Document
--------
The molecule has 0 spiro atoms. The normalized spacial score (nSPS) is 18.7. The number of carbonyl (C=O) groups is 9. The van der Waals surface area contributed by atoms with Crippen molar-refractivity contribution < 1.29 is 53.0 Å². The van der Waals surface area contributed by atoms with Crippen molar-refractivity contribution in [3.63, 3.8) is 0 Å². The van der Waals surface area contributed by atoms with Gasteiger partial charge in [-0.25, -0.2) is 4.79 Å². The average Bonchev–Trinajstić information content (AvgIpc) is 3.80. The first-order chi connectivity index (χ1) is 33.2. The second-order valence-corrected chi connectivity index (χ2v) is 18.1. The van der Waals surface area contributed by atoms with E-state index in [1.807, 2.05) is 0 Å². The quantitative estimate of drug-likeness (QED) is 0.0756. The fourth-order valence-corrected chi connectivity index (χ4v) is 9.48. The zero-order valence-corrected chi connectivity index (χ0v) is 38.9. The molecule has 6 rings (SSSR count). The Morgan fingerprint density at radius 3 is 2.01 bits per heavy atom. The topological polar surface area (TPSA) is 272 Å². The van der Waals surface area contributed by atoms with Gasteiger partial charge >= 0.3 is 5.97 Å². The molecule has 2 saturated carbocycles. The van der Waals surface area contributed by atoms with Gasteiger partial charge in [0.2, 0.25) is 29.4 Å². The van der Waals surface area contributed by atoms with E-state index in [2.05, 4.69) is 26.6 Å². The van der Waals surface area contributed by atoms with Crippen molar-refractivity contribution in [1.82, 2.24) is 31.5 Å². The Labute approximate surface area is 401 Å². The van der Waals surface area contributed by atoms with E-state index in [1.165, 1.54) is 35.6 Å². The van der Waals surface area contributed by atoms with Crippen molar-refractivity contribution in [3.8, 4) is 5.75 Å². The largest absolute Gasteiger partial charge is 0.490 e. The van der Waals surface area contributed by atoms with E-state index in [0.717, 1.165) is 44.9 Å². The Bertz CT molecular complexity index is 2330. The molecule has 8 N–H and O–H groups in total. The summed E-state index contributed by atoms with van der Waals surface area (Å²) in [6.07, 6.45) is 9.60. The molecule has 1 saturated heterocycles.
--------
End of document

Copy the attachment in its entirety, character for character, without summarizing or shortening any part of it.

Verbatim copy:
The molecule has 0 spiro atoms. The normalized spacial score (nSPS) is 18.7. The number of carbonyl (C=O) groups is 9. The van der Waals surface area contributed by atoms with Crippen molar-refractivity contribution < 1.29 is 53.0 Å². The van der Waals surface area contributed by atoms with Crippen molar-refractivity contribution in [3.63, 3.8) is 0 Å². The van der Waals surface area contributed by atoms with Gasteiger partial charge in [-0.25, -0.2) is 4.79 Å². The average Bonchev–Trinajstić information content (AvgIpc) is 3.80. The first-order chi connectivity index (χ1) is 33.2. The second-order valence-corrected chi connectivity index (χ2v) is 18.1. The van der Waals surface area contributed by atoms with E-state index in [1.807, 2.05) is 0 Å². The quantitative estimate of drug-likeness (QED) is 0.0756. The fourth-order valence-corrected chi connectivity index (χ4v) is 9.48. The zero-order valence-corrected chi connectivity index (χ0v) is 38.9. The molecule has 6 rings (SSSR count). The Morgan fingerprint density at radius 3 is 2.01 bits per heavy atom. The topological polar surface area (TPSA) is 272 Å². The van der Waals surface area contributed by atoms with Gasteiger partial charge >= 0.3 is 5.97 Å². The molecule has 2 saturated carbocycles. The van der Waals surface area contributed by atoms with Gasteiger partial charge in [0.2, 0.25) is 29.4 Å². The van der Waals surface area contributed by atoms with E-state index in [2.05, 4.69) is 26.6 Å². The van der Waals surface area contributed by atoms with Crippen molar-refractivity contribution in [1.82, 2.24) is 31.5 Å². The Labute approximate surface area is 401 Å². The van der Waals surface area contributed by atoms with E-state index in [1.165, 1.54) is 35.6 Å². The van der Waals surface area contributed by atoms with Crippen molar-refractivity contribution in [3.8, 4) is 5.75 Å². The largest absolute Gasteiger partial charge is 0.490 e. The van der Waals surface area contributed by atoms with E-state index in [0.717, 1.165) is 44.9 Å². The Bertz CT molecular complexity index is 2330. The molecule has 8 N–H and O–H groups in total. The summed E-state index contributed by atoms with van der Waals surface area (Å²) in [6.07, 6.45) is 9.60. The molecule has 1 saturated heterocycles.